Yesterday was my first day in Berlin at ECOOP 2007. I have attempted the 2nd International Workshop on Aspects, Dependencies and Interactions which studies, as its name indicates, what happens when you put many aspects together. Will there be a conflict? Or, contrarily, does one aspect depend of another?

My first impression was how far I've come from the academic world during these 6 years since I've left university. Academic and developers' communities differ radically by their way of thinking and their way of communication. I'm happy to have chosen my way three years ago, when I started to develop PostSharp: deliberately refuse to look at AspectJ and design a tool as a developer would design it and use it, and not according to the framework of thoughts of the academic community. It indeed was impressing to realize how AspectJ has become the horizon of AOP research, how all problems are stated in terms of AspectJ. However, the way how AspectJ is designed causes problems in itself and it is not always easy, in the academic sphere, to realize that these problems are caused by AspectJ design and might be stated in a different and more fruitful way if only they were abstracted from AspectJ.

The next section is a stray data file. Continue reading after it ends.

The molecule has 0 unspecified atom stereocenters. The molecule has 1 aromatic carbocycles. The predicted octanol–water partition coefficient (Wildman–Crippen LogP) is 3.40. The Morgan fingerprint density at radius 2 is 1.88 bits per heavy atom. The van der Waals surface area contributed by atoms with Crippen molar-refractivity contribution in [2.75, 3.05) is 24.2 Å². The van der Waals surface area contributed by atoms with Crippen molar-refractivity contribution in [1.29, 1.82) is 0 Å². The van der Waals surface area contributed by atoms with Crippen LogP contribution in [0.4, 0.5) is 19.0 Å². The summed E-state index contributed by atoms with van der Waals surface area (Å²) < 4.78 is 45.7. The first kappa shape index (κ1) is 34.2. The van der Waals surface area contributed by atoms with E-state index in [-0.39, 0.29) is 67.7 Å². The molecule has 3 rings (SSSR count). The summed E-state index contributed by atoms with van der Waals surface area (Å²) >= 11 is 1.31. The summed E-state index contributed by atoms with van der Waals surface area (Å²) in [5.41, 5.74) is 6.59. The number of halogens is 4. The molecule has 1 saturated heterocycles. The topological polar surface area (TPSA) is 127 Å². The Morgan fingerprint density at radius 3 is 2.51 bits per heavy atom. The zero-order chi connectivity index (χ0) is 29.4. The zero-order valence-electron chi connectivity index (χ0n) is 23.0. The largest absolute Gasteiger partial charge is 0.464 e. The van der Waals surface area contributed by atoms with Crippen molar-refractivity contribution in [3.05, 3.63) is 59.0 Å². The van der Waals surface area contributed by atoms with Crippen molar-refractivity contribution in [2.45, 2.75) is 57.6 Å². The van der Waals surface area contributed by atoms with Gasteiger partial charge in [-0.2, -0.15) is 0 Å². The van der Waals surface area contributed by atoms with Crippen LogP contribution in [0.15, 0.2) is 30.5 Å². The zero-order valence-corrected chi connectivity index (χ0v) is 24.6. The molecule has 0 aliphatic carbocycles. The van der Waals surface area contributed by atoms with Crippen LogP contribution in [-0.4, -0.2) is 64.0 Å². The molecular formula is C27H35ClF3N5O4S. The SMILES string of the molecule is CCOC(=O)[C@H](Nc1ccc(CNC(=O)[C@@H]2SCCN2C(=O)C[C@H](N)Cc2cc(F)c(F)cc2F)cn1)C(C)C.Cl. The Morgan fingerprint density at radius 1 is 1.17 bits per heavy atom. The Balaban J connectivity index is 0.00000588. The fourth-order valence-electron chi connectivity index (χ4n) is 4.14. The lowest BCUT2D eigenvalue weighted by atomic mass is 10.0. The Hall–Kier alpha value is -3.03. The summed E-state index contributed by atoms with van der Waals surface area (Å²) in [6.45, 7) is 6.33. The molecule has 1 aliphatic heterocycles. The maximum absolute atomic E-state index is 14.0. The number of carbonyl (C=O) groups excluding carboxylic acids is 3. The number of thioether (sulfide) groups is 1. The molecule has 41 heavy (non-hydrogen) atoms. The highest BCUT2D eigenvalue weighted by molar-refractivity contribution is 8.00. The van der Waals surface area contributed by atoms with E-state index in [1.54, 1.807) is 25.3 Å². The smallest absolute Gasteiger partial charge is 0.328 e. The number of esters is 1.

And another thought: it's incredible how Microsoft has lost attention from researchers, at least in the AO academic community, and maybe even more generally in the OO academic community. What I'll be trying to say during my speech on Thursday is "now, thanks to PostSharp, you can use the Microsoft .NET Platform for your research work". I guess Microsoft should have sponsored me to participate in this conference and in this evangelization campaign.

It was however very interesting to me to attend this workshop, because it made me face problem that have already emerged in the AOP community, but not yet in the PostSharp one. So let's go back to these problems:

How to make sure that aspects are not applied in a conflicting way, or in a way that damages semantics of the base code?

Let's take an example: suppose I have an operation GetCustomerInfo, returning private information about customers. We want to apply two non-functional requirements to this operation: we want to cache the method and ensure that only authorized employees access this information. So we apply two aspects: caching and authorization.